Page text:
Wayne State University

Aim Higher

School of Medicine

Scholarly Development

Resident Scholarly Development is headed by experienced and dedicated faculty. Residents receive didactic and experiencial education in:

  • Biostatistics and epidemiology
  • Critically reviewing medical literature
  • Authoring case reports
  • Quality Improvement initiatives
  • Research study design and execution
  • Database and data management systems
  • Abstract and manuscript submission 
  • Oral and poster presentations

Research projects are presented at local, regional, state and national forums. Residents author or co-author peer-reviewed publications through direct collaboration with faculty members.




Research Faculty

Drs. Dailey and Towner are full-time faculty dedicated to helping residents navigate the process of designing and conducting thoughtful scholarly activities.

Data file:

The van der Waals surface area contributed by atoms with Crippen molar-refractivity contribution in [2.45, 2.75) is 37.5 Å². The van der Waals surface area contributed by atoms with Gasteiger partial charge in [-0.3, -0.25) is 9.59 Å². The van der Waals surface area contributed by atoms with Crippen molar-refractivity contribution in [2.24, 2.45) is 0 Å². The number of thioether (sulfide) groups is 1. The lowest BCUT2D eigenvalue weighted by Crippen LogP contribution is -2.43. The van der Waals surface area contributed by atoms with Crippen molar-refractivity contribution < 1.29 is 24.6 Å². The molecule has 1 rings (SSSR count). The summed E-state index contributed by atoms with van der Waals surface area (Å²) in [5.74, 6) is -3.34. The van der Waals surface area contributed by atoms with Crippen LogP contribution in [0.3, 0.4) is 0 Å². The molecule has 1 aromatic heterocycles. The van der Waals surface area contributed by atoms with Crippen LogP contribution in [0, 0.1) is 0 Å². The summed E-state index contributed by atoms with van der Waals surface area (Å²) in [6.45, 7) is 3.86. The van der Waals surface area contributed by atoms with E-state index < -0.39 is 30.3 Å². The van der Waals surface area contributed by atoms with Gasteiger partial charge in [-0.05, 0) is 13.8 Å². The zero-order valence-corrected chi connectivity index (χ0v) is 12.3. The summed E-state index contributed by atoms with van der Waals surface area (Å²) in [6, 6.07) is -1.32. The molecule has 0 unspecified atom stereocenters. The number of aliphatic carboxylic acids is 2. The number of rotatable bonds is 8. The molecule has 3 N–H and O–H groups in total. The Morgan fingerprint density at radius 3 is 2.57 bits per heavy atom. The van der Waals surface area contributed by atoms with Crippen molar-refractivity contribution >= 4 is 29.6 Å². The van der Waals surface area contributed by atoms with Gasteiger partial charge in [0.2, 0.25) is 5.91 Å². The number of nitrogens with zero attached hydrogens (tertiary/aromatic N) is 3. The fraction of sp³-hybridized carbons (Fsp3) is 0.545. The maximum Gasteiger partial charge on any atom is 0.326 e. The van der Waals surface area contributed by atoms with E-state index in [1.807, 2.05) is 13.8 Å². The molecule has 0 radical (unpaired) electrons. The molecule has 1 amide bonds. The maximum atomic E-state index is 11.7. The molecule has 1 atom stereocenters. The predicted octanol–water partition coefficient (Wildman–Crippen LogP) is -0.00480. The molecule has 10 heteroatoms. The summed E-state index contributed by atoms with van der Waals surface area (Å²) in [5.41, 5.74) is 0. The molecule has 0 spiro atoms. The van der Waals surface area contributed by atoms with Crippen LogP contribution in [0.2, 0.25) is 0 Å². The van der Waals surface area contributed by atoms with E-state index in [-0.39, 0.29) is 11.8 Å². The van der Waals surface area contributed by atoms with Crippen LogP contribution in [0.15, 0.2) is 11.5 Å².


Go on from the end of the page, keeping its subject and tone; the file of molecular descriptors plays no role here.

Rhonda Dailey, M.D. Assistant Professor

Dr. Dailey is an Assistant Professor in the Department of Family Medicine and Public Health Sciences and currently serves as Co-Director of Scholarly Activity for the Family Medicine and Transitional Year Residency Programs housed at Crittenton Hospital. Dr. Dailey has an extensive background in research and project management and utilizes her experience and knowledge to teach research methods and provide guidance to the medical residents and clinical faculty on Quality Improvement (QI) projects, case reports, and research projects. Her research interests include reducing patient disparities related to health literacy and health education and improving patient outcomes by increasing the efficiency of primary care practices.